My boss was trying to call that certain person because he was trying to get a job done that he should have had me do. The reason that he did not give it to me to do is because he thinks he asks too much of me as it is.

He is wrong.

Winning the approval of the irrelevant

Tuesday, September 22nd, 2009

Today I went through four hours of solid questioning without a break. And it took place in the presence of my boss.

You might think that I got into trouble or something. But the truth is more mundane. Some adult who happens to be a licensed engineer woke up to the fact that I was getting a project approved by all the relevant parties without anyone having a basic understanding of what I was doing. So he took it upon himself to find out all the details that nobody else could be bothered to learn.

My boss was listening in because he was one of the people who did not have a basic understanding of what I was doing.

Now I have the highest regard for my boss. He is one of the best bosses that I have ever had. Certainly the best boss that I have ever worked under for any length of time. He has good moral principles, a sincere desire to help those that work under him, and a lot of technical knowledge. But his ability to interact with people is undeveloped.

As a consequence, my boss does not really know how to deal with awkward social situations. And for him, this project has been one long awkward social situation.

He was never really keen on the project and he has always had this nagging fear that I was being too cocky for my own good. But he did not want to flat out say no because he values initiative and my services in general. So at first he tried to derail it by setting criteria that he did not think I could meet. When that did not work he would lob trick questions in my direction that he did not think I had considered. But that, only to meet with the typical know it all Ape Man response.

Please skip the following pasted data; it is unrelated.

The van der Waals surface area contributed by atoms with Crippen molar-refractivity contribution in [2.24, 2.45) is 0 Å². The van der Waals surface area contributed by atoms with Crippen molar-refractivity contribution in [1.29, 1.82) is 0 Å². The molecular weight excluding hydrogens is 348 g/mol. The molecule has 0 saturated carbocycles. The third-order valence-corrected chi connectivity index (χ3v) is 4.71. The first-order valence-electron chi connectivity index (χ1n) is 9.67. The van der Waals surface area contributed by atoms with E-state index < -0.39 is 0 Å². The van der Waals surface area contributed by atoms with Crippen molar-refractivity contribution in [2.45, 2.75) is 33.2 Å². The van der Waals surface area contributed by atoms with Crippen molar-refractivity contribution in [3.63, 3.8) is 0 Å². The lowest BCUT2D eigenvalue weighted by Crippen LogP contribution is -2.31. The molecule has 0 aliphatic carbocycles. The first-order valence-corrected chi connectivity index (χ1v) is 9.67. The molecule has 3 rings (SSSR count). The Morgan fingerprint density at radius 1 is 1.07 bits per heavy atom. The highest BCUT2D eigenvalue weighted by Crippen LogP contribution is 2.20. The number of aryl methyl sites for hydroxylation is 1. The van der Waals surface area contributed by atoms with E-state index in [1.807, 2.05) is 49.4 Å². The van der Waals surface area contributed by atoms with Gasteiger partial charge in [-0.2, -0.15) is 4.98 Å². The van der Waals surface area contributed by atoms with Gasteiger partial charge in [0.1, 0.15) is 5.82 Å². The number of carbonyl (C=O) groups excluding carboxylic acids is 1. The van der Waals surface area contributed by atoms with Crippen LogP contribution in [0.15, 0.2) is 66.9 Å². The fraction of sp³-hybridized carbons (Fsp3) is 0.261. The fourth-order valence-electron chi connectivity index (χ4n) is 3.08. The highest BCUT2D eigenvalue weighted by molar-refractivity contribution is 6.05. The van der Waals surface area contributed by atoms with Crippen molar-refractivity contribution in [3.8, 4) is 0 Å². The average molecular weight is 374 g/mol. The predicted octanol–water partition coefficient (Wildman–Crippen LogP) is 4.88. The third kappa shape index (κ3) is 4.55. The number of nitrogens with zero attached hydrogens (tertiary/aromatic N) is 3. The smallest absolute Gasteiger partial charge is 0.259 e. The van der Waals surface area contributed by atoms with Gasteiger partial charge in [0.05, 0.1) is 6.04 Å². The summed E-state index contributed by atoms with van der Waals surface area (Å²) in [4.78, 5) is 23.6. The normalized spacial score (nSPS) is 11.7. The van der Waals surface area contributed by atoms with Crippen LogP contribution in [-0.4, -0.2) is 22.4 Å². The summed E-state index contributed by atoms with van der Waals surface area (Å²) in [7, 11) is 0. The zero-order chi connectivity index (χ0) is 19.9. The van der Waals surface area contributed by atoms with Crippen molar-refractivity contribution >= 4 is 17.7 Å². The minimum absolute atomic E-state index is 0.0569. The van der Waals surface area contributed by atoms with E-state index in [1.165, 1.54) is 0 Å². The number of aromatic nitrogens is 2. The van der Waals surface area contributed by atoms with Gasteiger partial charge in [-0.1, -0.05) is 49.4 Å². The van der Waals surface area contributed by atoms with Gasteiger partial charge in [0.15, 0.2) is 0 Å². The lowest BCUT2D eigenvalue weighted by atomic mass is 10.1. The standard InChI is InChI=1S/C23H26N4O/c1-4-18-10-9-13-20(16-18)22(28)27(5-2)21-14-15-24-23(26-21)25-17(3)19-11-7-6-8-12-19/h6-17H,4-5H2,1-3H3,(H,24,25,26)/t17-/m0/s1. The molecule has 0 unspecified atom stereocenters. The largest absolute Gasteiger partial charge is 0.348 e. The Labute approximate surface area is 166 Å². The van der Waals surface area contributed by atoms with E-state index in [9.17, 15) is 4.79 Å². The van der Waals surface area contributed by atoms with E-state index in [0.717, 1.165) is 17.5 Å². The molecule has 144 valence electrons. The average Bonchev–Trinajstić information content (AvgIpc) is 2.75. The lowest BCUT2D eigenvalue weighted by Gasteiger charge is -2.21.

I felt bad for him, so I offered a number of times to explain what I was doing in painstaking detail. I wanted to ease his fears. I felt that the biggest cause of his concern was that he did not understand what I was trying to do. But his response was always “I don’t have the time.”

Truth be told, I can’t hold that against my boss. Most people cannot stand listing to me talk on any one subject for more than five minutes. So my boss is in good company. But his lack of tolerance kind of inhibits his understanding of my evil plans even though I am always eager to explain them to anyone who will listen.

But the engineer who came down was different. Nobody else in my professional life has interrogated me with half the skill that he did. And while I talked, he diagrammed out what I was saying and took notes. By the time he was done, he had a pretty good idea of what I was trying to do and why.

Even better, my boss had a pretty good understanding as well. All the things he was worrying about were brought out in the open and dealt with.

By the end of the four hours, the engineer had said that he was going to try increase the amount of money that was set aside for the project (because I was worried that the contingency was too low) and my boss was actually sounding supportive of the project instead of negative.

A success all round.

Except for the fact that none of it mattered.

Worthless Thoughts

Monday, September 21st, 2009

Today I spent a good part of the day thinking about how a I would design a computer game. Like most of the things that I think about, I have a general framework that resides in my mind of how I would design a computer game. I might go for weeks or months with out thinking about the subject at all. But the framework is always there, waiting for me to ponder upon it again. When I do, I generally just tweak the existing framework and make it more complex rather then think up a new idea.

My ideal computer game is one that forces you to mix long term strategic planing, short term tactical action, and a healthy dose of the unknown. It also has to be one that you can play with other people with lots of trading, diplomacy, and overt acts of aggression against your (living) fellow man.